John Deere strike highlights many U.S. policy deficiencies

Glenn Hurst is a family physician in southwest Iowa and a Democratic candidate for U.S. Senate.

The United Auto Workers strike at John Deere is about fair wages and the value of work, but also about the corruption of our corporate welfare system and the devaluing of American lives. Sadly, the corporate value of workers mirrors the values of our own government.

The shift of the distribution of wealth in this country from the time of Ronald Reagan’s “trickle-down” economics clearly demonstrates how that policy failed Americans. Wealth consolidated at the top, and a minuscule portion barely trickled down to just the highest 10 percent of earners.

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Plan 2 shows Iowa Democrats need more than cities, suburbs

Iowa’s nonpartisan Legislative Services Agency released the second redistricting plan on October 21.

Although Republican leaders have not signaled their intentions publicly, I anticipate they will accept this package. Not only does it give the GOP a shot at sweeping all four U.S. House districts, it appears to solidify the party’s majorities in the state House and Senate for some time. Former lawmakers and longtime Iowa politics watchers have uniformly told me that lawmakers are more concerned with the legislative maps than the Congressional plan.

Bleeding Heartland will cover the new maps in more detail if the legislature approves them during the October 28 special session.

For now, a quick review of the big picture: as expected, the House and Senate maps create some opportunities for Democrats in growing urban and suburban areas. But as Evan Burger predicted early this year, that’s not enough to get the party to legislative majorities without winning back some ground in smaller counties or mid-sized cities where Democrats used to perform well.

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Why Miller-Meeks will likely move rather than run in IA-03

There are winners and losers in every redistricting plan. The second set of nonpartisan Iowa maps, which the Legislative Services Agency released on October 21, was much kinder to U.S. Representative Ashley Hinson than the first map, which put Hinson in a Democratic-leaning Congressional district.

Fortunes were reversed for U.S. Representative Mariannette Miller-Meeks. The first plan put her in a district that Donald Trump carried by more than 10 points in 2020. Today’s proposal puts most of the territory she now represents in a district Trump carried by about 2 points. She was certified the winner last year against Rita Hart by six votes in a district Trump carried by 4 points.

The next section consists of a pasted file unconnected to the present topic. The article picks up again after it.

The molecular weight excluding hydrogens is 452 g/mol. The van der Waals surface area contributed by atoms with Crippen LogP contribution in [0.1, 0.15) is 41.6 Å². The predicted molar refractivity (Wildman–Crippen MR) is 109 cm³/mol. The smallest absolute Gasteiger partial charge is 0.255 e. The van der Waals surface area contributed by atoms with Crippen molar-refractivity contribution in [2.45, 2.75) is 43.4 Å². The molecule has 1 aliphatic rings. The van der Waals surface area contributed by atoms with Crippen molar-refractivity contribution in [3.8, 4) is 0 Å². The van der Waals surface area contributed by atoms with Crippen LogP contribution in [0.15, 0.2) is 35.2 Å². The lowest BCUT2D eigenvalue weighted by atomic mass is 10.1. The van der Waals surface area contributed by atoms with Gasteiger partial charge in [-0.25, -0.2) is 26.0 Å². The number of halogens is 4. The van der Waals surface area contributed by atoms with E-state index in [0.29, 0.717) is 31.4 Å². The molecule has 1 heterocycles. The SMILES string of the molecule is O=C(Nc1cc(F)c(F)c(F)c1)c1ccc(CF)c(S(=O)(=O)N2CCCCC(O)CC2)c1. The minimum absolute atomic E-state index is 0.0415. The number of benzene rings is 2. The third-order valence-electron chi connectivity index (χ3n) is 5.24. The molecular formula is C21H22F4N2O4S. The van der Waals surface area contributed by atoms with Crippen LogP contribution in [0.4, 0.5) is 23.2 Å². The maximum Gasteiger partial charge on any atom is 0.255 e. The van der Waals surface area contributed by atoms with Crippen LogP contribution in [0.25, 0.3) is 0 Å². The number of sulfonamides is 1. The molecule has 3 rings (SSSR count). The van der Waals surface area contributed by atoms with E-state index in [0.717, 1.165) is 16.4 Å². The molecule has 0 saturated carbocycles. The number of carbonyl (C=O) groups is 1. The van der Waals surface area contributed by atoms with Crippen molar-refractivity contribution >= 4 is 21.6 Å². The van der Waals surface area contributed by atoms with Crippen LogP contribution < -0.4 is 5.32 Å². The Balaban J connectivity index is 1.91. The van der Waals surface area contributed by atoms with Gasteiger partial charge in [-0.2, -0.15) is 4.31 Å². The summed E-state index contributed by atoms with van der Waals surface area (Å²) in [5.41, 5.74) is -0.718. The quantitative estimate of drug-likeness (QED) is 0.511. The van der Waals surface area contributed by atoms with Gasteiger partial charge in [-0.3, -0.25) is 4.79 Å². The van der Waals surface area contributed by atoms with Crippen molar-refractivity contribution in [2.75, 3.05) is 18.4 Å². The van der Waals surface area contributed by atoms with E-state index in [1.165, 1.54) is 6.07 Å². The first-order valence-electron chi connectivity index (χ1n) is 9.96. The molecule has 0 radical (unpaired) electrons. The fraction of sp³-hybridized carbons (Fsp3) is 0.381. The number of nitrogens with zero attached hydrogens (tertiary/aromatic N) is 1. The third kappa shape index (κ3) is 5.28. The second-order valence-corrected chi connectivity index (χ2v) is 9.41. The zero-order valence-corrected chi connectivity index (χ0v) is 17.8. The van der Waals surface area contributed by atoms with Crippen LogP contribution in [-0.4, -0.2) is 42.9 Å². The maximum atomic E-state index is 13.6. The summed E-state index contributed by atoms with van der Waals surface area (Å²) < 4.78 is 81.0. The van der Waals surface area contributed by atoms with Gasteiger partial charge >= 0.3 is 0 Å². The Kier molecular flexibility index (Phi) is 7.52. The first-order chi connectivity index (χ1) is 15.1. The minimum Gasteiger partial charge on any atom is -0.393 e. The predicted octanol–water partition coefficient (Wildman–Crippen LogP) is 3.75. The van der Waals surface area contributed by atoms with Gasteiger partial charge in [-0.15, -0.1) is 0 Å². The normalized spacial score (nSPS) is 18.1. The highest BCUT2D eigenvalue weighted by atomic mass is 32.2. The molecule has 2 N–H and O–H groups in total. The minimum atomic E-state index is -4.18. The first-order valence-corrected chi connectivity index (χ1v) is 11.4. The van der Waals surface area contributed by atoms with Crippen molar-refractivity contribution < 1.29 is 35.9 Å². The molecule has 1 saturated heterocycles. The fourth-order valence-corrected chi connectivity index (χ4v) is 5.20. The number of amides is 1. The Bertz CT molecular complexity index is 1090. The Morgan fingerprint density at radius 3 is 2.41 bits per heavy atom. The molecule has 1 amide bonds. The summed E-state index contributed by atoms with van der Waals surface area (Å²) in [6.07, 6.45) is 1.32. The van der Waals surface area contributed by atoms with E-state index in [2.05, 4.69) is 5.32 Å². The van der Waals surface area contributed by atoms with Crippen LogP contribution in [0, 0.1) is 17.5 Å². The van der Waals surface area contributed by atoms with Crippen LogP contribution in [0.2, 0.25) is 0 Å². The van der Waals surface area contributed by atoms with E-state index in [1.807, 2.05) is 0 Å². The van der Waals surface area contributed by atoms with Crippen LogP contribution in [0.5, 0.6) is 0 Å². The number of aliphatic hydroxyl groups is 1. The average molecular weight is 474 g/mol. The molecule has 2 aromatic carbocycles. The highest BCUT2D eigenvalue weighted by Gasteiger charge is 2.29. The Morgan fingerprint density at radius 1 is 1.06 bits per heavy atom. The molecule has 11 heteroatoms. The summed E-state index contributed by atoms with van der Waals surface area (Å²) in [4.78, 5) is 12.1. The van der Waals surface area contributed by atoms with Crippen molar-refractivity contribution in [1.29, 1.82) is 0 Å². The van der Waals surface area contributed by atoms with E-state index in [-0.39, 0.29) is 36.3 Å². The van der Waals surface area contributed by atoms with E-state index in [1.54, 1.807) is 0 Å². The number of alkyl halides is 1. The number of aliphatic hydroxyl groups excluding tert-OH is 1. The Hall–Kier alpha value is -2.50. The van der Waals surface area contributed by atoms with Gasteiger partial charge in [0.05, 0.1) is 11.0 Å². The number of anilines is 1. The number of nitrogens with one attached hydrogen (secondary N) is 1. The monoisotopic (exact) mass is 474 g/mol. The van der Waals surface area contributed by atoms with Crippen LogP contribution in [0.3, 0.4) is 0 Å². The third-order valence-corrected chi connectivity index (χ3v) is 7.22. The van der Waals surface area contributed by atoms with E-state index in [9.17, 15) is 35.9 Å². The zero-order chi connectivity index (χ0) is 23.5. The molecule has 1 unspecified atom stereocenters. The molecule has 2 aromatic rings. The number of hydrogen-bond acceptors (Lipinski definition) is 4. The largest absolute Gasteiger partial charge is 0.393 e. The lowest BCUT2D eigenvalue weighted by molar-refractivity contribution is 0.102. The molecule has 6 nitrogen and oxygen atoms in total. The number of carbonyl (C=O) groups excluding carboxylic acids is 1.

Even worse, Miller-Meeks’ home in Ottumwa (Wapello County) is part of the proposed third Congressional district, where Trump outpolled Joe Biden by just 0.4 points.

On Iowa social media feeds today, I’ve seen some speculation about how Miller-Meeks might fare against Democratic Representative Cindy Axne, or about Democrat Christina Bohannan being able to run for Congress in an open seat covering most of southeast Iowa.

I wouldn’t spend a lot of time pondering those scenarios.

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IA-Sen: A big quarter for Abby Finkenauer

The latest Federal Election Commission filings from Iowa’s U.S. Senate candidates included one big surprise. Former U.S. Representative Abby Finkenauer raised more money than seven-term Senator Chuck Grassley during the third quarter of the year.

Follow me after the jump for highlights on fundraising and spending by all the Senate candidates.

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Delayed map didn't hurt Iowa Congressional 3Q fundraising

Candidates running for U.S. House in Iowa raised a surprising amount of money from July through September, given that we have no idea what their districts will look like in 2022.

Follow me after the jump for highlights from the latest quarterly filings to the Federal Election Commission. Notable numbers from Congressional candidates’ fundraising and spending during the first half of 2021 can be found here.

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Why Mike Franken thinks he can beat Chuck Grassley

The Democratic field for U.S. Senate appears to be set at last, with retired Vice Admiral Mike Franken’s campaign launch on October 14. Franken is the fifth Democrat to join the field, following Dave Muhlbauer, Abby Finkenauer, Glenn Hurst, and Bob Krause.

Although he got a later start than his primary competitors, Franken enters the race with a strong base, having received 68,851 votes (nearly 25 percent) in last year’s four-way primary for U.S. Senate. Nominee Theresa Greenfield benefited from massive establishment support and some $7 million in outside spending before the June 2020 primary.

During an October 14 telephone interview, Franken discussed his decision to run and his stance on some major issues of the day.

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